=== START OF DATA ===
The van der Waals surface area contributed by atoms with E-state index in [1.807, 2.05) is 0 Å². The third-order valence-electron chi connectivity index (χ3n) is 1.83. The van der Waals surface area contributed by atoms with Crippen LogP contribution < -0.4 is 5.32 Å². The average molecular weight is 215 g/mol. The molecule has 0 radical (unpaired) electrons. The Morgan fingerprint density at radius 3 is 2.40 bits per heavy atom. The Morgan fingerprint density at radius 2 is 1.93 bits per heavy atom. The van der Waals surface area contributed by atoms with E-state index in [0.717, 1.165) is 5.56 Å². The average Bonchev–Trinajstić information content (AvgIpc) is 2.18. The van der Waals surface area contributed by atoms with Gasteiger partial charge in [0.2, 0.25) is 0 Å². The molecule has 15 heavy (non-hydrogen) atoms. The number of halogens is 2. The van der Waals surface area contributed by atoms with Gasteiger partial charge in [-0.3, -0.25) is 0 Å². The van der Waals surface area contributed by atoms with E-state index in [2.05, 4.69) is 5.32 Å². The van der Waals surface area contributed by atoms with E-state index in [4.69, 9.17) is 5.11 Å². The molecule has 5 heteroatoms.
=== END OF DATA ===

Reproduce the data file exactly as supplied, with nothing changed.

The van der Waals surface area contributed by atoms with E-state index in [1.807, 2.05) is 0 Å². The third-order valence-electron chi connectivity index (χ3n) is 1.83. The van der Waals surface area contributed by atoms with Crippen LogP contribution < -0.4 is 5.32 Å². The average molecular weight is 215 g/mol. The molecule has 0 radical (unpaired) electrons. The Morgan fingerprint density at radius 3 is 2.40 bits per heavy atom. The Morgan fingerprint density at radius 2 is 1.93 bits per heavy atom. The van der Waals surface area contributed by atoms with E-state index in [0.717, 1.165) is 5.56 Å². The average Bonchev–Trinajstić information content (AvgIpc) is 2.18. The van der Waals surface area contributed by atoms with Gasteiger partial charge in [0.2, 0.25) is 0 Å². The molecule has 15 heavy (non-hydrogen) atoms. The number of halogens is 2. The van der Waals surface area contributed by atoms with Gasteiger partial charge in [-0.3, -0.25) is 0 Å². The van der Waals surface area contributed by atoms with E-state index in [2.05, 4.69) is 5.32 Å². The van der Waals surface area contributed by atoms with E-state index in [4.69, 9.17) is 5.11 Å². The molecule has 5 heteroatoms.